21 Nov 2012

Competition Final

After 4 weeks of practise and chestnut and heather tartlet overload (my partner got completely fed up with it!), it was finally the big day of the Martin Wishart Cook School Challenge. Martin welcomed all finalists with his big smile and a trophy up for grab! The pressure was on ...

Martin and Kevin tasting the winning grouse dish, which looked amazing.
They pretty much polished off my plate (middle)!
Martin and Kevin seemed to take forever with judging. Finally, the verdict: I was given the 2nd prize: Two tasting menus with matching wines in his restaurant! So delighted!

the 2nd prize

More details and pictures about the cool school challenge can be found here. And a small article with a great picture of all finalists was published in the local newspaper!
I've booked us in to redeem my prize on the 21st December. I can't wait! 

4 Nov 2012

Two crabs - Two dishes for Two

The Edinburgh Farmer's market is always a great place to find new produce and get inspired. One Saturday morning, we saw some velvet crabs sold by the incredibly comical fish monger from Creelers. The crabs are - as their name suggests - really velvety on their back, and with 80p per crab a bargain!
fresh velvet crabs from the Farmer's market
I cooked them for 5 minutes in salted boiling water and served them with homemade mayonnaise flavoured with capers and herbs.

Mayonnaise with rapeseed oil, capers and herbs
  • 1 egg yolk
  • 1 tsp dijon mustard
  • 100ml rapeseed oil
  • splash of lemon juice
  • salt and pepper
  • 1 tbsp capers
  • 1tbsp of parsley (or whatever herb you prefer)
 Add the egg yolk and mustard to a bowl and mix (I use an electric mixer) and slowly pour the oil until thick and creamy. Season to taste with lemon juice, salt and pepper. Finely chop capers and herbs or whatever you fancy (I would have loved some cornichons if I had had some in my cupboard!) and add to your mayonnaise.
It's so easy to make your own mayonnaise and so good! I like the nutty taste of rapeseed oil and it's really good for you, but of course you can substitute it with any oil you like.

Velvet crabs are tiny, so getting the meat our of the crab shell was actually quite challenging and messy!  The next time I'd probably follow the fish monger's wife's advice and make soup with it. However, we really enjoyed digging into the crabs and trying to get out every last bit of meat, which was really tasty.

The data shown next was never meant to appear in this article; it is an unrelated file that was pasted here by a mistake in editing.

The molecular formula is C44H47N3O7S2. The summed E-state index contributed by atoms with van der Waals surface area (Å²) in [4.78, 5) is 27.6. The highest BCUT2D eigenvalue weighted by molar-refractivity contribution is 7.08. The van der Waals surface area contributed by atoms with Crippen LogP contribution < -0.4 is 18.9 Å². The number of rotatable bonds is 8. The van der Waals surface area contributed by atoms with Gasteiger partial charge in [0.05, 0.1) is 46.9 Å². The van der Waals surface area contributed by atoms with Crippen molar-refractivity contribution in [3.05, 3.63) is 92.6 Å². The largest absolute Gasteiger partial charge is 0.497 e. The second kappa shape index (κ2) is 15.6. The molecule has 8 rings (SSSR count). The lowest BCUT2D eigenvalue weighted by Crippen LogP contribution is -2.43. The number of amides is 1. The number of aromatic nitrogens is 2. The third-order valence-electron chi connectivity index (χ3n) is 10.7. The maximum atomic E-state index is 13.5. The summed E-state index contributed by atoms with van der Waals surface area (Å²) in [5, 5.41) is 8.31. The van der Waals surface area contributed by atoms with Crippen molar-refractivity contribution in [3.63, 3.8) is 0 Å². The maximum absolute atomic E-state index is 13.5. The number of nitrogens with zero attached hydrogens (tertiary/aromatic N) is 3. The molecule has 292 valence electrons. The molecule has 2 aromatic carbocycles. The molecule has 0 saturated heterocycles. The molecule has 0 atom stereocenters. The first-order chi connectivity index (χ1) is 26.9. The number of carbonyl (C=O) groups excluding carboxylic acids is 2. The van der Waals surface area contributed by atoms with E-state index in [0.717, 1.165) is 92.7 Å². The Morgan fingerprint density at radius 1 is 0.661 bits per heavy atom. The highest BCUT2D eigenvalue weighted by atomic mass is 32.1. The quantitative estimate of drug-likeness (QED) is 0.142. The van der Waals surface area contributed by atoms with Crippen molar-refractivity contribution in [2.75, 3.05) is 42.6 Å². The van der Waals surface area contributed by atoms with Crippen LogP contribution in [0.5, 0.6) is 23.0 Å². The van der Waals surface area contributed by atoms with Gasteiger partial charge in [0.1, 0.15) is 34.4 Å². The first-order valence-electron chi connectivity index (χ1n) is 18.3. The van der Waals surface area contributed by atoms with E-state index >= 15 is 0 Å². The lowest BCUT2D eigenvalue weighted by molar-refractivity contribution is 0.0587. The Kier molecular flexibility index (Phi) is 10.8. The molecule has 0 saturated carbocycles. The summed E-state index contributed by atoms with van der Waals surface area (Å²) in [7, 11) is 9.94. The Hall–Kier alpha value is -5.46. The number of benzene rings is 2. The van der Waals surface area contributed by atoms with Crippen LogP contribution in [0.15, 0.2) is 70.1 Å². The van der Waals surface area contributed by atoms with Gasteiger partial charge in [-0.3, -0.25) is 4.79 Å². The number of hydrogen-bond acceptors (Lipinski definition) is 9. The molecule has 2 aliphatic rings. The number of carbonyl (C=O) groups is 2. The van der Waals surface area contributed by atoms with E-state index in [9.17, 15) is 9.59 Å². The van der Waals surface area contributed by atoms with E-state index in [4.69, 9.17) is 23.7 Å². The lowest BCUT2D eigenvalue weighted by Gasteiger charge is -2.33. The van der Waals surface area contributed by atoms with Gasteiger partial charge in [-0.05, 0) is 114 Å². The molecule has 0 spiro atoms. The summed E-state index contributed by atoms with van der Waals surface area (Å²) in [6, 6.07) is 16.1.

Crab massacre

Though messy, the shells were far too precious to be thrown straight into the bin. I made a stock by boiling them in water for about 30 minutes with a few parsley stalks that I've always got lying in my fridge. I strained the liqueur and reduced it down to about 100ml. My idea was to use the concentrated stock instead of milk in a béchamel sauce for a soufflé.

Ingredients for four small ramequin:
  • 20g butter
  • 20g plain flour
  • 100ml of crab stock
  • 2 eggs, separated 
  • Seasoning (salt, pepper, nutmeg)
  • Parsley chopped
Start by preparing your moulds to ensure an even rise: Butter the ramequins well and cover the entire inner surface with flour. Shake off any excess flour. Make a béchamel sauce using the butter, flour and stock and season to taste. Incorporate first the egg yolks to the béchamel and then fold in the egg whites whisked to stiff peaks. Pour the the mixture into the prepared moulds and bake for 15-20 minutes in a preheated oven at 200°C until well risen. Whatch them for the last few minutes but don't open the oven unless they're ready!

The soufflés rose nicely, but I have to say that nothing beats a traditional cheese soufflé with a proper béchamel sauce made with milk!